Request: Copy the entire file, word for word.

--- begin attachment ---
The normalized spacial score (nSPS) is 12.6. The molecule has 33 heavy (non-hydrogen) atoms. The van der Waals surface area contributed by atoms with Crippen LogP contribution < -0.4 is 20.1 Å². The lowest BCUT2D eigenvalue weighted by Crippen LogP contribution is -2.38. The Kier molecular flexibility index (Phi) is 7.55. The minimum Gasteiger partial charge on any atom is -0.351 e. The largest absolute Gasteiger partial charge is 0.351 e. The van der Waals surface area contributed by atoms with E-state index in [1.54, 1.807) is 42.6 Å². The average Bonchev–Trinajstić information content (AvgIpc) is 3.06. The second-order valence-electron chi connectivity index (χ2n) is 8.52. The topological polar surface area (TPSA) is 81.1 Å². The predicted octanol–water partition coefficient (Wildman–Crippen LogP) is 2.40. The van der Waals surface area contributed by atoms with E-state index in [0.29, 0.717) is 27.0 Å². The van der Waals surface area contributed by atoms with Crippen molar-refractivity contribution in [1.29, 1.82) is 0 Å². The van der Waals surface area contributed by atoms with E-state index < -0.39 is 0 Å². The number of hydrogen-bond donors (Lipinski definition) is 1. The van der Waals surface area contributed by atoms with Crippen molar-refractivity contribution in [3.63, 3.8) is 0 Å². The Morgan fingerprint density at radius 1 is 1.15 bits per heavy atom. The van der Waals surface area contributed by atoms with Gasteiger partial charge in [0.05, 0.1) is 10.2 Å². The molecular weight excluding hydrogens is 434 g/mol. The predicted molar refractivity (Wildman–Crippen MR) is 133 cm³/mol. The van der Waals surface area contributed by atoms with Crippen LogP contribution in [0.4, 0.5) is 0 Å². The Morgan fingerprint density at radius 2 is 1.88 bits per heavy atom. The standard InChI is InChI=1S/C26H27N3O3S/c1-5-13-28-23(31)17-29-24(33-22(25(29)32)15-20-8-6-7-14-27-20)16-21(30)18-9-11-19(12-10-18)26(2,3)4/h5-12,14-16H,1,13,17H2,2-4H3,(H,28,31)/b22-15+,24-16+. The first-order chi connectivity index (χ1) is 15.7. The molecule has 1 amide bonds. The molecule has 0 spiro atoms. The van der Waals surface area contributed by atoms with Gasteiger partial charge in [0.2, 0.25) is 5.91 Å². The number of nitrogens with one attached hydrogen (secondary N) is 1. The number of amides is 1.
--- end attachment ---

The normalized spacial score (nSPS) is 12.6. The molecule has 33 heavy (non-hydrogen) atoms. The van der Waals surface area contributed by atoms with Crippen LogP contribution < -0.4 is 20.1 Å². The lowest BCUT2D eigenvalue weighted by Crippen LogP contribution is -2.38. The Kier molecular flexibility index (Phi) is 7.55. The minimum Gasteiger partial charge on any atom is -0.351 e. The largest absolute Gasteiger partial charge is 0.351 e. The van der Waals surface area contributed by atoms with E-state index in [1.54, 1.807) is 42.6 Å². The average Bonchev–Trinajstić information content (AvgIpc) is 3.06. The second-order valence-electron chi connectivity index (χ2n) is 8.52. The topological polar surface area (TPSA) is 81.1 Å². The predicted octanol–water partition coefficient (Wildman–Crippen LogP) is 2.40. The van der Waals surface area contributed by atoms with E-state index in [0.29, 0.717) is 27.0 Å². The van der Waals surface area contributed by atoms with Crippen molar-refractivity contribution in [1.29, 1.82) is 0 Å². The van der Waals surface area contributed by atoms with E-state index < -0.39 is 0 Å². The number of hydrogen-bond donors (Lipinski definition) is 1. The van der Waals surface area contributed by atoms with Crippen molar-refractivity contribution in [3.63, 3.8) is 0 Å². The Morgan fingerprint density at radius 1 is 1.15 bits per heavy atom. The van der Waals surface area contributed by atoms with Gasteiger partial charge in [0.05, 0.1) is 10.2 Å². The molecular weight excluding hydrogens is 434 g/mol. The predicted molar refractivity (Wildman–Crippen MR) is 133 cm³/mol. The van der Waals surface area contributed by atoms with Crippen LogP contribution in [0.4, 0.5) is 0 Å². The Morgan fingerprint density at radius 2 is 1.88 bits per heavy atom. The standard InChI is InChI=1S/C26H27N3O3S/c1-5-13-28-23(31)17-29-24(33-22(25(29)32)15-20-8-6-7-14-27-20)16-21(30)18-9-11-19(12-10-18)26(2,3)4/h5-12,14-16H,1,13,17H2,2-4H3,(H,28,31)/b22-15+,24-16+. The first-order chi connectivity index (χ1) is 15.7. The molecule has 1 amide bonds. The molecule has 0 spiro atoms. The van der Waals surface area contributed by atoms with Gasteiger partial charge in [0.2, 0.25) is 5.91 Å². The number of nitrogens with one attached hydrogen (secondary N) is 1. The number of amides is 1.